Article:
Tuesday, 11 September 2012

The Holy Grail of Writing

Monday the 10th of September was a special day in London for me. Not only was it my opportunity to join the thousands of fans cheering the Olympic champions, it was also my opportunity to see to see what I refer to as The Holy Grail of Writing. I went to The British Library, for the very first time, in London to see an exhibition called "Writing Britain".

From the Library's website.

From William Blake to the 21st-century suburban hinterlands of J G Ballard, Writing Britain examines how the landscapes of Britain permeate great literary works. Over 150 literary works, including many first-time loans from overseas and directly from authors: sound recordings, videos, letters, photographs, maps, song lyrics and drawings - as well as manuscripts and printed editions.

My reason to go to this exhibition was twofold. First was out of curiosity to visit the British Library, after all they hold first and second editions of my book, "Step by Step Guitar Making", and secondly and most importantly, I wanted to see the exhibits of successful writers notebooks. As a not-yet published author of novels I thought it would be inspirational to see how others, who precede me, went about putting down their thoughts and  ideas on to paper. I was so reassured as a writer when I saw, for instance this page of typescript, with corrections, from J G Ballard's "Crash". It could even be one of my pages of writing. 

This example, as are others, are photo'd from the book "Writing Britain" which I purchased when at the exhibition, paid full price for the hardback.

 These pages are from GK Chesterton's "Napoleon of Notting Hill", he wrote with pictures as well as words, the expressions on the faces tell a lot about the characters. In this notebook extract he is writing in pencil which probably allowed him to sketch and write at the same time without having to cart ink and pen around with him. The use of a pencil is unusual compared with the other exhibits that I saw which were written in black ink. This fact is also interesting as pencil manufacturing went back as far as 1565 in Cumberland and by 1662, though inferior to the British pencil, were being mass produced in Nuremberg.

Sketching with a pen wasn't a hindrance for John Betjeman. This is his sketch of Dalston station in London. The station was closed in 1986 and now, sadly, no longer exists. It was destroyed in the building of the East London Line extension which forms the new link from Dalston junction to Croydon.

There were at least one hundred exhibits of notebooks and pages from notepads on display. I used up two fountain pens worth of ink while taking notes on ten pages of A4 paper.

There was a policy of no photography in force and probably for a good reason, most of the writing could suffer from exposure to the light given off from camera flashes, which would have been necessary due to the very low levels of light. This in itself gave me a problem, till I get my new glasses I am reading with 1.5 eyes. The surgery on my right eye has been a success, even improved, unfortunately the doctor does't operate on spectacles.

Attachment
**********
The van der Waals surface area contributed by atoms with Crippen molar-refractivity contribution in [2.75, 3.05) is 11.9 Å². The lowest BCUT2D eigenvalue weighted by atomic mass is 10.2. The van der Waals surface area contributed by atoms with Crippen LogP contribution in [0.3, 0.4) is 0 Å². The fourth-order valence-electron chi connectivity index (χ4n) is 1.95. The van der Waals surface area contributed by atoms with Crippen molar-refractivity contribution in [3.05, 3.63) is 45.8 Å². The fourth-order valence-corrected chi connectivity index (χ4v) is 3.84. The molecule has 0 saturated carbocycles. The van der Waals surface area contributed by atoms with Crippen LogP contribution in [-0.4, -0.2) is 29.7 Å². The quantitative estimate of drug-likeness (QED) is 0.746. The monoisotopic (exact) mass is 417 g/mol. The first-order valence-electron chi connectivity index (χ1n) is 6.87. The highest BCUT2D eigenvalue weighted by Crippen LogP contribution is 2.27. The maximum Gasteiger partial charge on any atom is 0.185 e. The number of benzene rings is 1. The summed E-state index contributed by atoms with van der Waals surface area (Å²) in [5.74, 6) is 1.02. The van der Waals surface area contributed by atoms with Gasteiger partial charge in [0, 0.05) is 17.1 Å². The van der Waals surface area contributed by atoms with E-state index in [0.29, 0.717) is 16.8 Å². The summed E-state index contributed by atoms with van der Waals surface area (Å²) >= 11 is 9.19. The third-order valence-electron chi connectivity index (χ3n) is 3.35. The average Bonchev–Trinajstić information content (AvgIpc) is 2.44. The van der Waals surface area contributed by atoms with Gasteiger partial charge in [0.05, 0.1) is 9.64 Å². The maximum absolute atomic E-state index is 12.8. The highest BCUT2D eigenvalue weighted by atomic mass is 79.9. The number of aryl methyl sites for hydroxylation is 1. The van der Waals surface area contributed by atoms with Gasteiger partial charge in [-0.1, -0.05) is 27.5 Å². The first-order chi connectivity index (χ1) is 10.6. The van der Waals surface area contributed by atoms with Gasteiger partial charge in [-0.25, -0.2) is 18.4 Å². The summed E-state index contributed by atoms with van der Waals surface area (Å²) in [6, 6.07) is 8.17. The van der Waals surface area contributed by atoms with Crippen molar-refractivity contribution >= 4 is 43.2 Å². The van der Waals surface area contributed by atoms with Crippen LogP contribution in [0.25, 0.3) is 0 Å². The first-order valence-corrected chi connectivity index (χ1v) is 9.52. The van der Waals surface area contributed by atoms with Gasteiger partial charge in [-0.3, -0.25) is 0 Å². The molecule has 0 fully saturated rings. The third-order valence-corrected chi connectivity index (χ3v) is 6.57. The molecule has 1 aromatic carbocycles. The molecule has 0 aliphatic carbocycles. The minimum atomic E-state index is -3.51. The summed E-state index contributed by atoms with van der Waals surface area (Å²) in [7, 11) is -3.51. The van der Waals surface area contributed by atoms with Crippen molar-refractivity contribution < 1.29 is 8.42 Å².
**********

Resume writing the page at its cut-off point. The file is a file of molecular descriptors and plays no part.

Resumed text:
Some observations about the writing on display, The older the writing the smaller and neater the writing. All written in ink, which probably obviated the use of pencil due to the required accuracy and readability of the prose. Maybe the possible cost of paper had an influence of the size of writing, some as small as our equivalent font size 4. The example of Charlotte Bronte's writing from "Shirley"  chapter 2, first page shows her perfect, almost copper plate, style of writing. No corrections or changes shown in the example. Compare that with the example from J G Ballard's example above.

Seeing a first-hand slice of  writing history, from Shakespeare to J K Rowling, has re-kindled the desire to continue with my writing. As I wandered round the exhibition during my two and a half hour visit I experienced one of those rare, "Coming Home" feelings, I truly believe I belong in the world of creative writing.

Tuesday, 4 September 2012

Hackin at the Hooptedoodle

The picture below is my first novel, working title,"A Rose for Ruth" and represents ten years of work.

Printed at 1.5 line spacing on A4 paper there are 547 pages and 150,881 words.

The first ten years were the easy part, I am now working on reducing the size of the MSS down to sub 120,000 words.

The real work will be to make what's left well punctuated, have no spelling mistakes and most importantly of all, be a good read.

Last week I visited with The No. 1 Writers' Publishing Agency. Kay advised me that most action adventure stories run up to 120,000 words. A quick press of the button on my computer revealed that my story had 150,881. What to do I wondered, especially since writers such as Jane Austin had used some of those very words, though not necessarily in the same order or quantity.